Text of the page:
President Donald Trump’s declaration that the drug crisis is a public health emergency is a step in the right direction but local leaders said more action is needed to end the scourge that has killed a record number of people in Clark County this year.
In Clark County, a record 97 people have died of drug overdoses so far this year and local law enforcement have responded to more than 1,000 drug overdoses, local leaders said. About 15 people per day die of drug overdoses in Ohio, Attorney General Mike DeWine said earlier this week.
“It’s a move in the right direction but we want to see some action,” said Melanie Silvus, the director of the Clark County chapter of the Families of Addicts organization.
While an emergency was declared by Trump on Thursday, it doesn’t mean “the faucets are turning on and there’s money running to Clark County already,” Health Commissioner Charles Patterson said.
“It’s a beginning,” he said. “We’ve planted our flag in the ground and said, ‘From this point forward, we’re going to work on this.’ But that means it’s going to take awhile for this to all flow down hill.”
As a result of the public health emergency declaration, access will be expanded to telemedicine services, including substance abuse treatment for people living in rural and remote areas.
State and federal workers will be able to be deployed more easily and U.S. Department of Labor grants for the unemployed will have greater access. It also will shift funding for HIV/AIDs programs to provide more substance abuse treatment for people already eligible for those programs.
Trump also directed other departments and agencies to exercise their own available emergency authorities to address the crisis.
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Nearly 500 people have died of drug overdoses in Clark County since 1998, according to coroner’s office records. More than half of those people — 265 — died between 2012 and 2016, the result of the opioid epidemic. Last year, the county saw a then-record 79 drug deaths.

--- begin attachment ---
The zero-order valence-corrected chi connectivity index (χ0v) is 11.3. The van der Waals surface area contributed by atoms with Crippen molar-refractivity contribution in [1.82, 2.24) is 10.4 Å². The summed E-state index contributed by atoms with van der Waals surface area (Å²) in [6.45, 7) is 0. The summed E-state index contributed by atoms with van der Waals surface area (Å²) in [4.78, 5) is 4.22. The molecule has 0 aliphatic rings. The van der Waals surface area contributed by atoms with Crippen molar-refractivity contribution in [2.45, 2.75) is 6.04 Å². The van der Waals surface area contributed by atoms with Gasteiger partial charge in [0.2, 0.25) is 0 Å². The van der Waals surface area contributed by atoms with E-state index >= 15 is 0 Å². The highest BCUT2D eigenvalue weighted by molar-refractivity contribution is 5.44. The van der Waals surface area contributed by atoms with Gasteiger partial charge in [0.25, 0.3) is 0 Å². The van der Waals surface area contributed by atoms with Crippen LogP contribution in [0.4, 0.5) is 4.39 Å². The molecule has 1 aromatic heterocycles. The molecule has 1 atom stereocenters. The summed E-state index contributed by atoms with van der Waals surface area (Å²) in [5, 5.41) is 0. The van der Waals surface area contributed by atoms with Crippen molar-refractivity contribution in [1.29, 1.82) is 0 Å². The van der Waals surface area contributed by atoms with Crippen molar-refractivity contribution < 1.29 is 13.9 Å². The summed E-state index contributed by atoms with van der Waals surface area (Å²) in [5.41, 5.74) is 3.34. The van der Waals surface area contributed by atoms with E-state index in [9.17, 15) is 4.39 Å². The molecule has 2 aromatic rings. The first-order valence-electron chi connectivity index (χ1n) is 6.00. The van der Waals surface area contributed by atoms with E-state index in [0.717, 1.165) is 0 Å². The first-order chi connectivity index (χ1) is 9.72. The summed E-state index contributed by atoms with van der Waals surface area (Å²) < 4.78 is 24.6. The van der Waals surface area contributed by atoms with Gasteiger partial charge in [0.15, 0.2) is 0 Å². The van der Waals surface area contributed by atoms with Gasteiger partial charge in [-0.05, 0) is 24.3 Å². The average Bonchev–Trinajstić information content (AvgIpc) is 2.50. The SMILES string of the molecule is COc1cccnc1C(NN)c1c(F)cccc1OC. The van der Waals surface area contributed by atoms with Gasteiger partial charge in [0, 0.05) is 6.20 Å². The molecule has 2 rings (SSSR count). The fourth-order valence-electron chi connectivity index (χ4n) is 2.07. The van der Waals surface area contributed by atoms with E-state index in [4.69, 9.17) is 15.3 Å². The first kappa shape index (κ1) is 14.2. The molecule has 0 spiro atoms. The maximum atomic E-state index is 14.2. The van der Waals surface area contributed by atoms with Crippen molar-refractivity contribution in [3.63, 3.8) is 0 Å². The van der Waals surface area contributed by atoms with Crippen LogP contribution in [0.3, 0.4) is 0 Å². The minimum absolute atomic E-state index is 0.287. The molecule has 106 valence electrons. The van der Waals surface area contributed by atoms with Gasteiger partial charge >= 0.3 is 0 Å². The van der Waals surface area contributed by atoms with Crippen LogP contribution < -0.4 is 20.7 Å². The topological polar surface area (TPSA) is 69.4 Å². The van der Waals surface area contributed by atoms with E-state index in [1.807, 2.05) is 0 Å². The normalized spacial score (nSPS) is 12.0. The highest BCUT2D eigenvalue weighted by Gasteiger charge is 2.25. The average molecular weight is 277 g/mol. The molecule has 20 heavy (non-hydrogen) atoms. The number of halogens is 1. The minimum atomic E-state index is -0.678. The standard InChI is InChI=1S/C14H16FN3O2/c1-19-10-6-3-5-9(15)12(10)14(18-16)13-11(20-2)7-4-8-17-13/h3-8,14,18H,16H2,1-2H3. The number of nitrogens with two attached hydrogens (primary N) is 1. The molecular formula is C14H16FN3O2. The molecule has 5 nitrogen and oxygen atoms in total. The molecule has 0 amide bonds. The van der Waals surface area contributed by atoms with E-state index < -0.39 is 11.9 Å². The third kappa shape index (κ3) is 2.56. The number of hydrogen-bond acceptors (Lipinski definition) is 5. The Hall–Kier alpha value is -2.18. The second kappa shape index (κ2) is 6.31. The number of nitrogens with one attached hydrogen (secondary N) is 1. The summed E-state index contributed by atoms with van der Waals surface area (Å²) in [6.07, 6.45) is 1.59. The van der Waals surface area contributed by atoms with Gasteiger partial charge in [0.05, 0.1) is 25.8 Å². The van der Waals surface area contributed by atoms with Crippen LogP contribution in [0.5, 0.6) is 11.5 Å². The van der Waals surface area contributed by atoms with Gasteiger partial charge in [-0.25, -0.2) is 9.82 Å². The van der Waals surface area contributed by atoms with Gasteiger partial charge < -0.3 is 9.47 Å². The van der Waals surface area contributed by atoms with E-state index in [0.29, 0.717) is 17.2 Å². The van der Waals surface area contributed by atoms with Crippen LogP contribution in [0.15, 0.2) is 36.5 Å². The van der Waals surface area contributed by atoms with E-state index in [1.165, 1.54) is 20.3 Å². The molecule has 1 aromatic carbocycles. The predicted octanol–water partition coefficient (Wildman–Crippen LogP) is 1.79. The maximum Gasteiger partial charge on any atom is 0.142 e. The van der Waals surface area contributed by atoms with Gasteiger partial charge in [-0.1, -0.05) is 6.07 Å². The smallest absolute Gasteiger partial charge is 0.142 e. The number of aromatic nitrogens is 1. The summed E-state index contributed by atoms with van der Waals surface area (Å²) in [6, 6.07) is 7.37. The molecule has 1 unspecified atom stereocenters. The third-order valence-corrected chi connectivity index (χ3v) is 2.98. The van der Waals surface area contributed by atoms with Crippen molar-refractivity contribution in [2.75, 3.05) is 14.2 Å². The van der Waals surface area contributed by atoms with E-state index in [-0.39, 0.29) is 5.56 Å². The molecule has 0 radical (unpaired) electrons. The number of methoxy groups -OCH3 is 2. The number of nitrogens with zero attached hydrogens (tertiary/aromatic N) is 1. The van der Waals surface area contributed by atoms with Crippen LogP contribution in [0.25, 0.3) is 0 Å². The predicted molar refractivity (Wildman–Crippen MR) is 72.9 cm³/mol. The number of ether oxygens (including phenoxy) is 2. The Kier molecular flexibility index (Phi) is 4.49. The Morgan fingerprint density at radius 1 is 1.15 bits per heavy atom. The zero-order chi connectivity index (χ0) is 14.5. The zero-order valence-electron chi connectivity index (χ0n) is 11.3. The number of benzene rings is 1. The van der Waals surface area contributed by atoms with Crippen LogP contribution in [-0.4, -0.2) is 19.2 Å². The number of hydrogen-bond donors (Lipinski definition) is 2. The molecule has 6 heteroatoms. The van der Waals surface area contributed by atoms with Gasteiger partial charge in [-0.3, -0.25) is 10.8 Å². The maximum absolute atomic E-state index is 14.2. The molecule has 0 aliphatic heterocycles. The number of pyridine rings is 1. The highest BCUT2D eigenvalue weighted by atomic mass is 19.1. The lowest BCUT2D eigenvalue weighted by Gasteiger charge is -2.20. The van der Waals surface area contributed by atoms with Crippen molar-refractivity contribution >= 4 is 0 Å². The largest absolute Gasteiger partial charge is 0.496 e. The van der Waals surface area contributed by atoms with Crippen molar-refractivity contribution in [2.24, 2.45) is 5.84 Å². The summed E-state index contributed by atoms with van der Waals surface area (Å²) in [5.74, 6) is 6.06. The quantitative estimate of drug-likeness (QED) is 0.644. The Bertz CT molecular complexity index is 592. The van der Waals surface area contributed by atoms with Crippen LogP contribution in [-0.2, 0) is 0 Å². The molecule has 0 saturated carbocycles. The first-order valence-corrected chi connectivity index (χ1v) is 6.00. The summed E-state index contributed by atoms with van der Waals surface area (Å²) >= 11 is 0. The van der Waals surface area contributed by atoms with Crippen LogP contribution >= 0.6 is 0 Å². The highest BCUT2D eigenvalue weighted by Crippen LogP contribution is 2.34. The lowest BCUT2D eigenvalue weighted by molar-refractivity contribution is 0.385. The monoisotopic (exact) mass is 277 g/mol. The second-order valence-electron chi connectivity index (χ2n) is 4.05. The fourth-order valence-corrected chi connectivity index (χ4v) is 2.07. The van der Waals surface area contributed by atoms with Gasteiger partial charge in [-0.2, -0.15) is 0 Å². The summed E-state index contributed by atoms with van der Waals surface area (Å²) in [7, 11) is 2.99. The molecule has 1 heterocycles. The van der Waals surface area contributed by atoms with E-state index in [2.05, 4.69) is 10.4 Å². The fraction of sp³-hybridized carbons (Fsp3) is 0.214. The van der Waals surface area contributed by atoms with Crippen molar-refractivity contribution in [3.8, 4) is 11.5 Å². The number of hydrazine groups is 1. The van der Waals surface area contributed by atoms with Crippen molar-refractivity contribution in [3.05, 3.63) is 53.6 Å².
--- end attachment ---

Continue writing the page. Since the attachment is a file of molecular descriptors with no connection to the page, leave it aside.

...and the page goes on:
The federal government also can control the flow of illegal narcotics in the country, Patterson said.
“As the price goes up, it will help keep folks from starting,” he said. “That may help some people decide they’re going to seek treatment because it’s not as easy to get and it’s not as inexpensive.”
The long-term key to solving the problem is education, Patterson said. In his speech, Trump said he wants to spend money to educate young people so they won’t start using drugs.
“It’s the No. 1 way to combat this for the future,” Patterson said.
The Botvin Like Skills program has recently been introduced at both Tecumseh and Southeastern local schools this year. Federal money could be used to help enhance those efforts, Patterson said.
“It’s a program that has a track record and positive outcomes in this area,” he said.
Trump also said he wants to remove a federal regulation that allows for a maximum of 16 beds at a treatment facility. Addicts often want to get treatment, Silvus said, but can’t find an opening at a treatment center and have to be put on a four- to six-week waiting list.
“It would be great to see more treatment facilities and it would be great for those who don’t accept Medicaid or CareSource or state insurance that they start accepting it so those people can get into treatment,” Silvus said.
SPRINGFIELD’S OPIOID WAR
By the numbers
97: Unconfirmed, suspected drug deaths so far this year, a record number*
82: Confirmed drug deaths in 2017
79: Confirmed drug deaths in 2016
Source: Clark County Coroner’s Office
* Total as of Oct. 10
ABOUT THIS SERIES
The Springfield News-Sun has written extensively about opioid and drug problems in Clark County in the past five years, including stories about multiple overdoses in one weekend and efforts to expand treatment options. This year, the News-Sun will take a deep dive into the community’s drug epidemic and what local leaders are doing to solve the problem.